The bathrooms are nice, and while they have a single sink, the size would probably preclude simultaneous use at any rate. There is plenty of storage in the bathrooms, beside and under the sinks, as well as a small storage closet in the corner. The walk-in closet is also adequate for a two-week cruise, and most luggage will go under the beds. The room also features a two-seat sofa, that is downright uncomfortable. The bed is excellent – slightly larger than an American queen, it easily accommodates six footers. With a pillow top mattress, and high thread count linens, it provides many evenings of restful sleep.
Where Legend’s cabins suffer chiefly, is in the layout. There are two main problems – first is that the bath and closet both open onto the bed, making it difficult to enter either without disturbing someone sleeping. The bigger problem is the dresser at the foot of the bed. If the dresser is being used, say for applying make-up, then passage from the sofa area to the closet or bath is almost impossible. The space between the bed and the window is needlessly large, at the expense of the area between the bed and the closet/bath.
Another small item, and one that reflects the period Legend was designed in, is the shortage of electrical outlets. There are single 110 and 220 outlets, above the dresser. Fortunately, we brought a small 110 surge suppressor/mini-USB charger/multi-tap. A 220 adapter plug would have enabled use of that plug for a multi-voltage power supply such as the laptops. Wi-fi service is available in the suites. On some occasions, it was quick; on others, horribly slow.
“Entertainment” on Legend might not look like what one is accustomed to on other cruise lines. There is a range of live music, from a talented vocal/piano duo, “Everest”, to skilled guest entertainers for short durations, to trivia, to recent movies, either in the lounge, or, weather permitting, on the open deck. Cruise Director Eric DeGray leads several shows that feature all of the musical performers, from the “Rock the Boat” show, to a delightful Broadway evening. Assistant Cruise Director Amanda Thiele is a talented vocalist as well, and led two shows of her own. Possibly the only negative is the house band, “Ultimate Energy”. They are called on to do much, and perhaps it is too much to expect excellence in everything from musical backing for every show, to providing dance music. Their song list is too limited, and doesn’t include the most popular dance music, such as Motown, for the Legend target market. Additionally, the vocalist’s English pronunciation is so bad, it renders the lyrics almost unrecognizable. A definite area for improvement.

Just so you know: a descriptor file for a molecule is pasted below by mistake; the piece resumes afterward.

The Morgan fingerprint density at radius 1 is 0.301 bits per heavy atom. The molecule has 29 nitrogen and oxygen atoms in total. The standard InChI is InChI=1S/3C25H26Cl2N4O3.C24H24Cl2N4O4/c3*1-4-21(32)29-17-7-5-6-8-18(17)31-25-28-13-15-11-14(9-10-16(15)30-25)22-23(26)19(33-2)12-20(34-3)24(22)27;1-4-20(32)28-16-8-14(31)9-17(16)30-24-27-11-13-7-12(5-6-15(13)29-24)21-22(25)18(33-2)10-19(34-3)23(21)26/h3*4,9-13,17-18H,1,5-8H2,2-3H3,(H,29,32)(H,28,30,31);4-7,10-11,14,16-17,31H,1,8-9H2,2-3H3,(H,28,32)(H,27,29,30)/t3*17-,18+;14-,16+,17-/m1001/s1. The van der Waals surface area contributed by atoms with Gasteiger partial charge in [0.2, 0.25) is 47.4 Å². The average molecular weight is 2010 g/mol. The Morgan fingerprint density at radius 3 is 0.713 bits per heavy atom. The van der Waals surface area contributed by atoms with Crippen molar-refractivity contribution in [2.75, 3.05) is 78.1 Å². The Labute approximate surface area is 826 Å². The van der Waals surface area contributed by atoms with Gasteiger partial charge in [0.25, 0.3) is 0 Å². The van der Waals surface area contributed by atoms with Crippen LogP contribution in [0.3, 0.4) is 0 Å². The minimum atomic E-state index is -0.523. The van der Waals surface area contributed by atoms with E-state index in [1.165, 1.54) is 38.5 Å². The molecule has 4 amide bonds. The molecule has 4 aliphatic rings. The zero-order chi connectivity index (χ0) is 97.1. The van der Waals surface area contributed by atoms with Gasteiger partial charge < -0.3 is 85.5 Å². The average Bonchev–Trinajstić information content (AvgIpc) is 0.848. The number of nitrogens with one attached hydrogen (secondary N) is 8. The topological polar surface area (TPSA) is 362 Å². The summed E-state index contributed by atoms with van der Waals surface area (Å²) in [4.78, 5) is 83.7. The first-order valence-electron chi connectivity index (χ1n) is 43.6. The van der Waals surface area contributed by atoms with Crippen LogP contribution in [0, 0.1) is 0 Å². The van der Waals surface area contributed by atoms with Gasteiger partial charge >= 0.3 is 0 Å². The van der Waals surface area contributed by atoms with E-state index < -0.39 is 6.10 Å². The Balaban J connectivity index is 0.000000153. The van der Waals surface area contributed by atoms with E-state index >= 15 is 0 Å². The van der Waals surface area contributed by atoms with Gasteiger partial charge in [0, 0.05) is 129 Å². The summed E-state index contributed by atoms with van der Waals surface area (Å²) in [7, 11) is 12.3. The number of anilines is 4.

Perhaps the best entertainment on Legend is interacting with one’s interesting and diverse fellow passengers. It is paradise for extroverts. Maitre d’ Ross does an excellent job of combining tables of like interests and backgrounds. The Italians have a saying, “Il dolce far niente” – the sweet art of nothingness, which refers to the interaction with others, with food and wine as a vehicle to facilitate that interaction. “Far niente” is frequent on Legend, in several venues. The lack of balconies creates the opportunity for interaction at the Sky Bar, which becomes a frequent meeting place in good weather. It also happens at Trivia, and in the Club before dinner, and in countless other settings. There may not be nightly ice shows, but there is plenty to entertain.
SPA AND FITNESS
Nothing remarkable about the fitness facilities. More than adequate, with all of the normal health club equipment available.
The Spa is real treat. Used it once and Paula Foster, Spa Director delivered an excellent facial. Worth every penny.
It isn’t possible to capture in words the consistently high level of service delivered on Legend. It is superior to almost any other enterprise in the hospitality business. Seabourn is able to retain cheerful people, who take great pride in delighting passengers. The most amazing element is the fact they are always “on”, and always with a smile. Just one anecdote, quite illustrative. “Ruel” is a hard working young man, who sets up the daily early riser’s breakfast in the Midnight Sun lounge, then puts out all of the loungers, both on the pool deck and the bow. One day, he had finished getting all of the loungers out, all of the cushions placed, and towels neatly rolled with the Seabourn logo on top, on every lounger. A rainstorm came up, and he quickly gathered up all of the cushions and towels from probably fifty loungers. Fifteen minutes later, the rain stopped, and he quickly got all equipment right back out. No manager had to tell him – he knew what his job was, what was expected to deliver passenger delight, and he did it – with a smile on his face. And that is just one example, repeated consistently, from the stewardesses, to the waiters, to the bartenders, to the entertainers.
VALUE FOR MONEY and RATES
It shouldn’t come as a surprise that this level of service comes at a high price. The question is value. Our fourteen day Central America cruise was heavily discounted, and probably had one of the lowest per diems of any Seabourn cruise this year. So for our cruise, the value for money was high. But still, even with less of a discount from the brochure rates, a Seabourn cruise delivers solid value for money.
Are their drawbacks? Yes, chiefly with the cabins (which Seabourn has addressed in their new builds). Also, one shouldn’t discount the seaworthiness of a 10,000-ton vessel. We encountered 12 to 14 foot waves, and it made for uncomfortable rides that a larger ship wouldn’t have noticed. Also, lack of a ballasting system produced a significant heel when a thirty-five knot wind blew from directly abeam. The lack of balconies may be a deal breaker for some (again, addressed in the new builds). But the intimacy and conviviality of Legend, and her sisters, is something unique, and possibly couldn’t be achieved even in a slightly larger venue. Our Legend cruise was several notches up on the luxury ratchets – one we now consider a necessity.